Assist/Agree: Discuss goals, including a realistic initial target of 5% weight loss and specific measurable changes to diet and physical activity. Make contact (eg visit, phone) two weeks after commencing weight loss to determine adherence and if goals are being met. If no response (<1 kg weight or <1 cm waist reduction) after three months, consider alternative approaches, including referral to lifestyle programs or coaching. These programs may be face to face or delivered by phone

Arrange: After achieving initial weight loss, advise that patients may regain weight without a maintenance program that includes support, monitoring and relapse prevention

Consider very low energy diets if there is no response to lifestyle programs. Bariatric surgery may be considered in patients who fail lifestyle interventions and who have a BMI >35 kg/m2 with comorbidities, such as poorly controlled diabetes, who are expected to improve with weight reduction
BMI, body mass index
Table 7.2.3. Nutrition: Healthy weight: Body mass index (kg/m2)82
ClassificationBody mass index (BMI; kg/m2)Risk of morbidities
Underweight <18.5 Increased
Normal weight 18.5–24.9 Low
Overweight 25.0–29.9 Increased
Obese I 30.0–34.9 Moderate
Obese II 35–39.9 Severe
Obese III ≥40.0 Very severe
BMI, body mass index

Implementation

Consider and offer adult patients a range of treatment options. Individual education and simple behavioural interventions are appropriate for some patients, while behavioural approaches may be more appropriate for those with disordered eating patterns. Behaviour change techniques include goal setting, self-monitoring of behaviour and progress, stimulus control (eg recognising and avoiding triggers that prompt unplanned eating), cognitive restructuring (modifying unhelpful thoughts or thinking patterns) or problem-solving, and relapse prevention and management.9

Telephone coaching has been demonstrated to be comparable with face-to-face techniques and is available in most states.83,84

For adolescents and children, lifestyle programs should focus on parents, carers and families. Advise that weight maintenance is an acceptable approach in most situations for children who are overweight or obese. Recommend lifestyle changes, including reducing energy intake and sedentary behaviour, and increasing physical activity based on current Australian dietary and physical activity guidelines.9

For more information, refer to The Royal Australian College of General Practitioners’ (RACGP) Smoking, Nutrition, Alcohol and Physical activity (SNAP): A population health guide to behavioural risk82 and National Health and Medical Reserach Council’s (NHMRC) Clinical practice guidelines for the management of overweight and obesity in adults, adolescents and children in Australia9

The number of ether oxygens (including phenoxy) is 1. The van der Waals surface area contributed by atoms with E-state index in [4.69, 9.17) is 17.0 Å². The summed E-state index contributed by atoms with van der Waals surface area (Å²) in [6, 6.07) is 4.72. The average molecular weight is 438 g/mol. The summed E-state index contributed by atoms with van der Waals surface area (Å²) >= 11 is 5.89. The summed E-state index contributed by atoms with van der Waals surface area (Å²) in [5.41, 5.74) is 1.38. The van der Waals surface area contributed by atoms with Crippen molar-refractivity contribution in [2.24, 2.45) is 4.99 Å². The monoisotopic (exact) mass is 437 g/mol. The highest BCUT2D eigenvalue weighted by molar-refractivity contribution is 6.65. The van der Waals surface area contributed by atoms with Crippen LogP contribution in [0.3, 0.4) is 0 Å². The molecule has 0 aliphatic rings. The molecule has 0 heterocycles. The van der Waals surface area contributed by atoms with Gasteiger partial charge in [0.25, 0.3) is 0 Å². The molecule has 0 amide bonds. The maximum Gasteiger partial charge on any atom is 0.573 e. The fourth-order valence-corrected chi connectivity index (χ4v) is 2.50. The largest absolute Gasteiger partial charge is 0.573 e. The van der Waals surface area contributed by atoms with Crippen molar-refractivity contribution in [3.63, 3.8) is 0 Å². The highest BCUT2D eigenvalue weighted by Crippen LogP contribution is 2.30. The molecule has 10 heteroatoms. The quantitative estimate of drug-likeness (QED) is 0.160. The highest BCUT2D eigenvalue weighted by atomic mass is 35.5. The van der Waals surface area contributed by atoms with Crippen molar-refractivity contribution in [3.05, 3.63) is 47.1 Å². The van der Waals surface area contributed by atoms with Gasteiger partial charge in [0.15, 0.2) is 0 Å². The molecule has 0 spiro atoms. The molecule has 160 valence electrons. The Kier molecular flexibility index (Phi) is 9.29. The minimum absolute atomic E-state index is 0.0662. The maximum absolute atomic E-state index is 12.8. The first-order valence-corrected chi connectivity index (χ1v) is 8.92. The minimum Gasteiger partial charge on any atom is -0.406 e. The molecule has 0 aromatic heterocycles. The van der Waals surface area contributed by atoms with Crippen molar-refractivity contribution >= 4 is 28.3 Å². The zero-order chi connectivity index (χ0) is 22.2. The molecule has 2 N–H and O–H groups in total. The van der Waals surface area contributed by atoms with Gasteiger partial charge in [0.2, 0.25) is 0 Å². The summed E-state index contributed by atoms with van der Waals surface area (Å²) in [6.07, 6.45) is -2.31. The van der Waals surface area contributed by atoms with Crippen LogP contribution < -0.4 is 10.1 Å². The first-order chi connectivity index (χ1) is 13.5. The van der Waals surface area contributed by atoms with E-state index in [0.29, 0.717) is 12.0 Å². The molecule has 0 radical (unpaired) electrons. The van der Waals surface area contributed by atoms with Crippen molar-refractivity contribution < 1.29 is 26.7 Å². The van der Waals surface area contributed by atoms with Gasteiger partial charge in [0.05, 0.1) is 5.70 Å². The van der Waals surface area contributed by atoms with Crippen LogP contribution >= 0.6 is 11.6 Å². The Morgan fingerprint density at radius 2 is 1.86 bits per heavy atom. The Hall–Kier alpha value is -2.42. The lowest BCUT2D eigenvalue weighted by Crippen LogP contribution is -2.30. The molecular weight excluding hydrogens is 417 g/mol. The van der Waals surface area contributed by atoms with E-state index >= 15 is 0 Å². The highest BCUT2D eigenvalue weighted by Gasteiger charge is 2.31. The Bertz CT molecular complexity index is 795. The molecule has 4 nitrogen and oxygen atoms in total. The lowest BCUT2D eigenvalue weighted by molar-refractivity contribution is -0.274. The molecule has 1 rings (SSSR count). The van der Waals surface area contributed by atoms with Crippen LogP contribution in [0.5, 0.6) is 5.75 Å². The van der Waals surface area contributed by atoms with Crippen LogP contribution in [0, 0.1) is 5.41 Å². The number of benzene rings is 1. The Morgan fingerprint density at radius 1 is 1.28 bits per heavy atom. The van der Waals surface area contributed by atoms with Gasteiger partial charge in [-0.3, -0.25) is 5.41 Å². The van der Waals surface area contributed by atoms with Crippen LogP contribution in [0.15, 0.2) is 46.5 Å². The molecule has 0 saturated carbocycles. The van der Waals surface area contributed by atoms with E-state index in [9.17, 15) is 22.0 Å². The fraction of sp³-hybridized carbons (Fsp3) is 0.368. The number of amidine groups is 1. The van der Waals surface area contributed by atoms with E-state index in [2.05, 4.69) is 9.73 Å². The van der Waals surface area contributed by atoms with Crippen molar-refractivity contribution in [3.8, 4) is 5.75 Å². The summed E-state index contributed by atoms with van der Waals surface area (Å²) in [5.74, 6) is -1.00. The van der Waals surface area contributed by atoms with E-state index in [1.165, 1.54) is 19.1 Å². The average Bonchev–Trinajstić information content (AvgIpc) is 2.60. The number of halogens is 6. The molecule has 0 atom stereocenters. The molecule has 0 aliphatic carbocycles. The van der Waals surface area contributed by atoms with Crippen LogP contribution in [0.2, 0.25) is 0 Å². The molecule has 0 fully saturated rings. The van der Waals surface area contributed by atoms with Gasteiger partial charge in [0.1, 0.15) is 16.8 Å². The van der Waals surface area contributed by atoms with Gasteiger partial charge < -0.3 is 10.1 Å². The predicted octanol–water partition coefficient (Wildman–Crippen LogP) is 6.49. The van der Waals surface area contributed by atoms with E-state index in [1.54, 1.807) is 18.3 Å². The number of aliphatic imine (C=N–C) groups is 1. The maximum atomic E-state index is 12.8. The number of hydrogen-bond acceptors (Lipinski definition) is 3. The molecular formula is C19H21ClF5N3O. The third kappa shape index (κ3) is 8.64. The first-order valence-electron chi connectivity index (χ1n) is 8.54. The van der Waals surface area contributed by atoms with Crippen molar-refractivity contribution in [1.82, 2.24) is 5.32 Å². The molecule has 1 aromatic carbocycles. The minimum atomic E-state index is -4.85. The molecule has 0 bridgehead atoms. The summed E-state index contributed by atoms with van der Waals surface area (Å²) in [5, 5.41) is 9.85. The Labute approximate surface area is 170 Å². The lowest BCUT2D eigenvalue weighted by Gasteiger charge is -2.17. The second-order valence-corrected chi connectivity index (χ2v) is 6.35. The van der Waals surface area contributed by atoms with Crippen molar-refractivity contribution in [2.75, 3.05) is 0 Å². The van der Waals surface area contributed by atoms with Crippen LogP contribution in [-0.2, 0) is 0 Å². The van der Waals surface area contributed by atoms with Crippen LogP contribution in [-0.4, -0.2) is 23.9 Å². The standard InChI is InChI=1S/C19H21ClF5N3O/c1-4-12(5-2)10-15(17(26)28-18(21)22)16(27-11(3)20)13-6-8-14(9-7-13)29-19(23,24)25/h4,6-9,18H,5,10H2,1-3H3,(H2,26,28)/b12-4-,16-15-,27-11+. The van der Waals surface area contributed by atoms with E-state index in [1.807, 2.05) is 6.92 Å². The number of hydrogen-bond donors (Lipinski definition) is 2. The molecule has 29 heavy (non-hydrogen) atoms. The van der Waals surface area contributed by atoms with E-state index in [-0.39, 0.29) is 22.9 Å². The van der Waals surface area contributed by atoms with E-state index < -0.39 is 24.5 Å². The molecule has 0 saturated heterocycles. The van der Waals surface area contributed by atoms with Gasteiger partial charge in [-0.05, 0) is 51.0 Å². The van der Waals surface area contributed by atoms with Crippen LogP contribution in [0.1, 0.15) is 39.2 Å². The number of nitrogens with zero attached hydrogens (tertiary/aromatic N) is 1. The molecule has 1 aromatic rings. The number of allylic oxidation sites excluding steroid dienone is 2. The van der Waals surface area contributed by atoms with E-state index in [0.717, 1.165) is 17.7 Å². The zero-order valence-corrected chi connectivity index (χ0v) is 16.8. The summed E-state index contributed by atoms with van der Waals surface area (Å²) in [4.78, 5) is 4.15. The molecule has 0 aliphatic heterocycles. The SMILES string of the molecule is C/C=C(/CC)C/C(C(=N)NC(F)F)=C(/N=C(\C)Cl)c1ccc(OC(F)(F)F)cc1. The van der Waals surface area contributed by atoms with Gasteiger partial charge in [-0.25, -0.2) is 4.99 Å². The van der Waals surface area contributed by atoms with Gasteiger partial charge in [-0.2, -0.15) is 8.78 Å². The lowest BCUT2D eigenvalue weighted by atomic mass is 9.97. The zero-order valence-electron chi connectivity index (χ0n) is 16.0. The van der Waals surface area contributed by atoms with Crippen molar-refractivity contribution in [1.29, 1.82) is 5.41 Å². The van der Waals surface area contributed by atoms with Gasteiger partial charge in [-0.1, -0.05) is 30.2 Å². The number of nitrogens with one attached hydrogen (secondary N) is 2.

References

  1. National Health and Medical Research Council. Clinical practice guidelines for the management of overweight and obesity in adults, adolescents and children in Australia. Canberra: NHMRC, 2013.
  2. National Aboriginal Community Controlled Health Organisation and The Royal Australian College of General Practitioners. National guide to a preventive health assessment for Aboriginal and Torres Strait Islander people. 2nd edn. East Melbourne, Vic: The Royal Australian College of General Practitioners, 2012.
  3. National Vascular Disease Prevention Alliance. Guidelines for the assessment of absolute cardiovascular disease risk. Melbourne: National Heart Foundation of Australia: 2009
  4. Schulze MB, Heidemann C, Schienkiewitz A, Bergmann MM, Hoffmann K, Boeing H. Comparison of anthropometric characteristics in predicting the incidence of type 2 diabetes in the EPIC-Potsdam Study. Diabetes Care 2006;29(8):1921–23.
  5. US Preventive Services Task Force. Final recommendation statement: Obesity in adults: Screening and management. Washington, DC USPSTF, 2014. Available at www.uspreventiveservicestaskforce.org/ Page/Document/RecommendationStatementFinal/ obesity-in-adults-screening-and-management [Accessed 23 March 2016].
  6. LeBlanc ES, O’Connor E, Whitlock EP, Patnode CD, Kapka T. Effectiveness of primary care–relevant treatments for obesity in adults: A systematic evidence review for the US Preventive Services Task Force. Ann Int Med 2011;155(7):434–47.
  7. Sargen G, Pilotto L, Baur L. Components of primary care interventions to treat childhood overweight and obesity: A systematic review of effect. Obes Rev 2011;12:e219–e35.
  8. US Preventive Services Task Force. Screening for and management of obesity in adults. Ann Intern Med 2012;157(5):373–78.
  9. The Royal Australian College of General Practitioners. Smoking, nutrition, alcohol, physical activity (SNAP): A population health guide to behavioural risk factors in general practice. 2nd edn. East Melbourne, Vic: RACGP, 2015.
  10. Dennis SM, Harris M, Lloyd J, Powell Davies G, Faruqi N, Zwar N. Do people with existing chronic conditions benefit from telephone coaching? A rapid review. Aust Health Rev 2013;37(3):381–88.
  11. O’Hara BJ, Phongsavan P, Venugopal K, et al. Effectiveness of Australia’s Get healthy information and coaching service(R): Translational research with population wide impact. Prev Med 2012 Oct;55(4):292–98.